On Wednesday, July 6, MEPs will be asked to vote on a proposal to reject the European Commission’s delegated act that includes gas and nuclear within the taxonomy of sustainable activities.
A taxonomy without gas and nuclear to benefit SMEs
There are several reasons why a taxonomy without gas and nuclear would be beneficial to Italy, particularly for small and medium-sized enterprises (which contribute 41 percent of GDP in Italy).
Recent months have shown the risks associated with fossil fuel price fluctuations and, consequently, the importance of increasing business resilience by converting to less energy-intensive and less fossil-dependent processes.
In Europe, the ability of nation states to transform their energy and production systems becomes a key element in determining which economies will grow and which will not. From this perspective, the creation of production chains related to green technologies brings economic development and increased employment resilient to shocks. But to materialize this transformation, companies must have access to significant capital. In this sense, small and medium-sized Italian companies can remain competitive only if they are put in a position to access private capital to finance the transformation of their production processes.
Taxonomy is one tool that can provide this capital. In fact, among the sectors that the taxonomy explicitly includes are key sectors of Italy’s industrial fabric, including construction, transportation and logistics, as well as the energy efficiency supply chain (e.g., heat pumps, in which Italy is an international leader). Additional economic activities related to biodiversity, water, pollution prevention, and especially the circular economy will be added to this list next fall.
Taxonomy and economic risk for Italy
The taxonomy allows easier and lower-cost access to capital for ‘green’ innovation. The inclusion of gas and nuclear would, however, create a huge demand for funds on plants that-in the case of nuclear-need financing measured in billions of euros. This demand for capital would reduce the availability, and potentially raise the costs, for small and medium-sized enterprises and alternative technologies that Italy urgently needs, such as renewables, energy efficiency and electric mobility.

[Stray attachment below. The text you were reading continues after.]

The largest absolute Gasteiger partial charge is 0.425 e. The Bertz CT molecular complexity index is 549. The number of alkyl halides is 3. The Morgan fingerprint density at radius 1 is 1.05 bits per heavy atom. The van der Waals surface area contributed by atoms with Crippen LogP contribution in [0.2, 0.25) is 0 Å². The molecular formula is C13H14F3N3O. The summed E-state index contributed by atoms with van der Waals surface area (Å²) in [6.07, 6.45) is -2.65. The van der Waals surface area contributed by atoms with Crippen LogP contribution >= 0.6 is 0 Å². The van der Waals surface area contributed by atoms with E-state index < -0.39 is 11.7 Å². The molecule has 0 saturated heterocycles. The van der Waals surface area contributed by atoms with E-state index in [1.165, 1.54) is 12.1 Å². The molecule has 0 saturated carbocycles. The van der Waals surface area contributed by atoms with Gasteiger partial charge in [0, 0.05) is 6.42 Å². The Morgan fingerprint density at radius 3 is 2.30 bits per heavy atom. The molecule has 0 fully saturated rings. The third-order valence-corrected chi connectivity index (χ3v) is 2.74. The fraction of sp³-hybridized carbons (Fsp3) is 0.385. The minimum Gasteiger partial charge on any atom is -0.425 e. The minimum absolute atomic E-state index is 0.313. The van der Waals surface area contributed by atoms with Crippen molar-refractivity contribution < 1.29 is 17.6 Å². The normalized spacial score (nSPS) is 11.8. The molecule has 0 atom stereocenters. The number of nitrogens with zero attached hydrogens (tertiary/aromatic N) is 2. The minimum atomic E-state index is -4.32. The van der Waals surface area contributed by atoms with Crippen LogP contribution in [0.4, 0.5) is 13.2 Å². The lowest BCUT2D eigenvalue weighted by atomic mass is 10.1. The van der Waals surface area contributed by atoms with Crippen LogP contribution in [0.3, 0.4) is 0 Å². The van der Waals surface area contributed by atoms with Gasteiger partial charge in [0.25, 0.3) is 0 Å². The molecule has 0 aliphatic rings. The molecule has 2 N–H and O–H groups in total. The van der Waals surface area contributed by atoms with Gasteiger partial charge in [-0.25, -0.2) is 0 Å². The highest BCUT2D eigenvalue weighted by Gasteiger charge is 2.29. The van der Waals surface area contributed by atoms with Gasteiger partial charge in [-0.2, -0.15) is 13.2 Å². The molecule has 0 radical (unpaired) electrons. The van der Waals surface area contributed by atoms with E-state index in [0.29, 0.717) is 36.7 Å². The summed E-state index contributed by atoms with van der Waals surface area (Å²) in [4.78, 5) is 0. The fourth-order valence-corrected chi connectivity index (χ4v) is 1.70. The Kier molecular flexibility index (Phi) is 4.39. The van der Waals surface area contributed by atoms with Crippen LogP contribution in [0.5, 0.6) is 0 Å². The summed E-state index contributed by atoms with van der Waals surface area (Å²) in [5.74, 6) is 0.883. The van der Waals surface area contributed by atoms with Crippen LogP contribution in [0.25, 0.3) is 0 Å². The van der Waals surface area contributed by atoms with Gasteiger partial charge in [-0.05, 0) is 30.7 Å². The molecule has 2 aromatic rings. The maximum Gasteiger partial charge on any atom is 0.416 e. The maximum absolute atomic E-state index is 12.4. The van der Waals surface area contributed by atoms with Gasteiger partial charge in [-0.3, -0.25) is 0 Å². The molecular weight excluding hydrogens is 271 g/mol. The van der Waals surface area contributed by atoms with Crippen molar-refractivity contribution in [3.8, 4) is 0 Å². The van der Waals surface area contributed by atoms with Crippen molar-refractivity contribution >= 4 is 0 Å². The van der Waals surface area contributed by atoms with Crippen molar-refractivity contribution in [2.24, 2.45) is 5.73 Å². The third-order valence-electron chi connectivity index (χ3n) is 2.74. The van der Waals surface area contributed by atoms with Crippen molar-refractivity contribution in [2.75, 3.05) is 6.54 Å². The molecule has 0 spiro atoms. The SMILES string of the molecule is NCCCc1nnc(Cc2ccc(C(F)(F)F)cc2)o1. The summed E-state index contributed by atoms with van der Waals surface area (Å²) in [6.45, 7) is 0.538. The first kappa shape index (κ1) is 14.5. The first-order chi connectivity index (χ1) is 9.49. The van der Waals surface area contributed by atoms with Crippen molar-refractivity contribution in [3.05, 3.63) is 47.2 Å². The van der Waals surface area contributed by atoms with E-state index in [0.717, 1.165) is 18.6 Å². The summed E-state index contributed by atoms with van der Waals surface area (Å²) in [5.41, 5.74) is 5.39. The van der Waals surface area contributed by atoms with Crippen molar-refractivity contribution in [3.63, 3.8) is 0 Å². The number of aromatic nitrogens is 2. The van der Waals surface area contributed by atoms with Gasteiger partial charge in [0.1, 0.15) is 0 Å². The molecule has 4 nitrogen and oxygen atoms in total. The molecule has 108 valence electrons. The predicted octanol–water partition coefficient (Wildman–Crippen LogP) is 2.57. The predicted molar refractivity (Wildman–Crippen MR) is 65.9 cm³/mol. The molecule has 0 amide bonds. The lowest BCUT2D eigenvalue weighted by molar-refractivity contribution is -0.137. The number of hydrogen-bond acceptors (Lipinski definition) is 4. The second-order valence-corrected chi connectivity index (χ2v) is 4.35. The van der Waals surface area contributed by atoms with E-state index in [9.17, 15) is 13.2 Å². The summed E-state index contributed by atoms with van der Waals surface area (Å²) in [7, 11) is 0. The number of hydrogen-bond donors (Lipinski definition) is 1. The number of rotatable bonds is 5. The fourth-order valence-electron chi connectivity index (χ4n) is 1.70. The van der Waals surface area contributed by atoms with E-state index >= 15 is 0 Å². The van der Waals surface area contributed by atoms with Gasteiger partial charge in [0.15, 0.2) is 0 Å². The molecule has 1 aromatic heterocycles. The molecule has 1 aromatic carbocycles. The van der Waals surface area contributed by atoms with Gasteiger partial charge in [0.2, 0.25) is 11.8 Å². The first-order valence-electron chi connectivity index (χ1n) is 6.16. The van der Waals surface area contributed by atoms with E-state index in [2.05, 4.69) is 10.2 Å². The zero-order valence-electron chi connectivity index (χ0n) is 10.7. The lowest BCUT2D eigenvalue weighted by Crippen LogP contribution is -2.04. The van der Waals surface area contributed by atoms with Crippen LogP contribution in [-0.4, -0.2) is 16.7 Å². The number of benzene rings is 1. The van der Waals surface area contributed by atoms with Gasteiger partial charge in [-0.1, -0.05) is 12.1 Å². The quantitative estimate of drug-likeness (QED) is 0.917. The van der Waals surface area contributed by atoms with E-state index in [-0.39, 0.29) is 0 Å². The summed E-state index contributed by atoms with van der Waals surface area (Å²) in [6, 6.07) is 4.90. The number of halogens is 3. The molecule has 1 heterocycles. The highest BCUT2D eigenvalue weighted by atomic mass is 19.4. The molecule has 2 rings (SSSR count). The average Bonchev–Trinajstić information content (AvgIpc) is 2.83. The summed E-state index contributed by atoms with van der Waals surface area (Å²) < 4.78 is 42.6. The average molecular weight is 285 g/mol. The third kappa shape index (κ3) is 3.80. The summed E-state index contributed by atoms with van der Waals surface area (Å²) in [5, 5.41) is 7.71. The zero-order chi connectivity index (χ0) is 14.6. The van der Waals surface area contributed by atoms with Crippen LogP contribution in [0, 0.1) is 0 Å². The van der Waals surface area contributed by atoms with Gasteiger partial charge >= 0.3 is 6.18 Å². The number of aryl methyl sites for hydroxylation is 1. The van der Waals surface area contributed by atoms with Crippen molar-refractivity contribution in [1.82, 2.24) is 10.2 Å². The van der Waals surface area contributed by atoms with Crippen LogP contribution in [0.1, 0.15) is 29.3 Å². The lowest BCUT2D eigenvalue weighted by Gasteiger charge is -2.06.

Italy would not be among the beneficiaries of private funds earmarked for gas or nuclear. In fact, there is no nuclear program in our country and, unlike the rest of Europe, our electricity system requires modest investments in the gas sector, since it is already supported by the capacity market.
France, on the other hand, which has 58 nuclear reactors nearing end-of-life and an ambitious new reactor construction program1, would be the main beneficiary of a taxonomy with gas and nuclear. Central and Eastern European countries, and Germany in particular, which have yet to eliminate coal from their energy mix, would also benefit from millions of euros of green capital to transition to gas, distracting from a direct shift from coal to clean energy, which Italy has instead already completed and abundantly financed.
Would a green taxonomy eliminate investments toward gas and nuclear
Excluding nuclear and gas from the taxonomy does not mean preventing funding for nuclear and gas in Europe. Such financing remains possible for both public and private capital. If the goal is the creation of dedicated funding for these technologies at the European level, however, this should be done through an open and shared debate, starting from a principle of fair redistribution of resources and considering the short-term role assigned to gas by REPowerEU in the diversification of Russian sources. The inclusion of gas and nuclear in the taxonomy does neither of these things and therefore remains an unsuitable tool for this purpose.
Next July 6, the voting choice of the Italian parliamentarians in Brussels, of whatever political color they may be, should be based not on ideologies or on the preference of one specific energy technology over others, but on the consideration that a taxonomy with gas is nuclear does not suit Italy and would deprive Italian small and medium-sized enterprises of the resources they need. These resources are needed to enable the Italian industrial fabric to transform in order to meet the challenges of decarbonization and high energy costs.
Photo CC-BY-4.0: © European Union 2022– Source: EP